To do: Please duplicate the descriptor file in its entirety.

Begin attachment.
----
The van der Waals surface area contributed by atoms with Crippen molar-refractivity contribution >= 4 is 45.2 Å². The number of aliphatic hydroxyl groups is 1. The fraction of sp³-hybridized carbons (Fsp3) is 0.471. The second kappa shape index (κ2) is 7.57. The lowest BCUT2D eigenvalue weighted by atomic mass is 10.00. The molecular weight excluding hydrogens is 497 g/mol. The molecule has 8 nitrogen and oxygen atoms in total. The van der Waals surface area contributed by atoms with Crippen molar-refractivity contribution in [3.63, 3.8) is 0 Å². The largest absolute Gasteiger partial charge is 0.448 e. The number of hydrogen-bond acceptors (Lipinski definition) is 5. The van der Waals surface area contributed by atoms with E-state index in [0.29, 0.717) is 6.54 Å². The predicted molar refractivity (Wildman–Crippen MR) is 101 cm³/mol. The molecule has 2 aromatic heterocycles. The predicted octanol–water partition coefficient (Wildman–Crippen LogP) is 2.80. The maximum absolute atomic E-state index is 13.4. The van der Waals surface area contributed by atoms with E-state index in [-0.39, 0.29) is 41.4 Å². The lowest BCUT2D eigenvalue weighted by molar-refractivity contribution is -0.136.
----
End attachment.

The van der Waals surface area contributed by atoms with Crippen molar-refractivity contribution >= 4 is 45.2 Å². The number of aliphatic hydroxyl groups is 1. The fraction of sp³-hybridized carbons (Fsp3) is 0.471. The second kappa shape index (κ2) is 7.57. The lowest BCUT2D eigenvalue weighted by atomic mass is 10.00. The molecular weight excluding hydrogens is 497 g/mol. The molecule has 8 nitrogen and oxygen atoms in total. The van der Waals surface area contributed by atoms with Crippen molar-refractivity contribution in [3.63, 3.8) is 0 Å². The largest absolute Gasteiger partial charge is 0.448 e. The number of hydrogen-bond acceptors (Lipinski definition) is 5. The van der Waals surface area contributed by atoms with E-state index in [0.29, 0.717) is 6.54 Å². The predicted molar refractivity (Wildman–Crippen MR) is 101 cm³/mol. The molecule has 2 aromatic heterocycles. The predicted octanol–water partition coefficient (Wildman–Crippen LogP) is 2.80. The maximum absolute atomic E-state index is 13.4. The van der Waals surface area contributed by atoms with E-state index in [-0.39, 0.29) is 41.4 Å². The lowest BCUT2D eigenvalue weighted by molar-refractivity contribution is -0.136.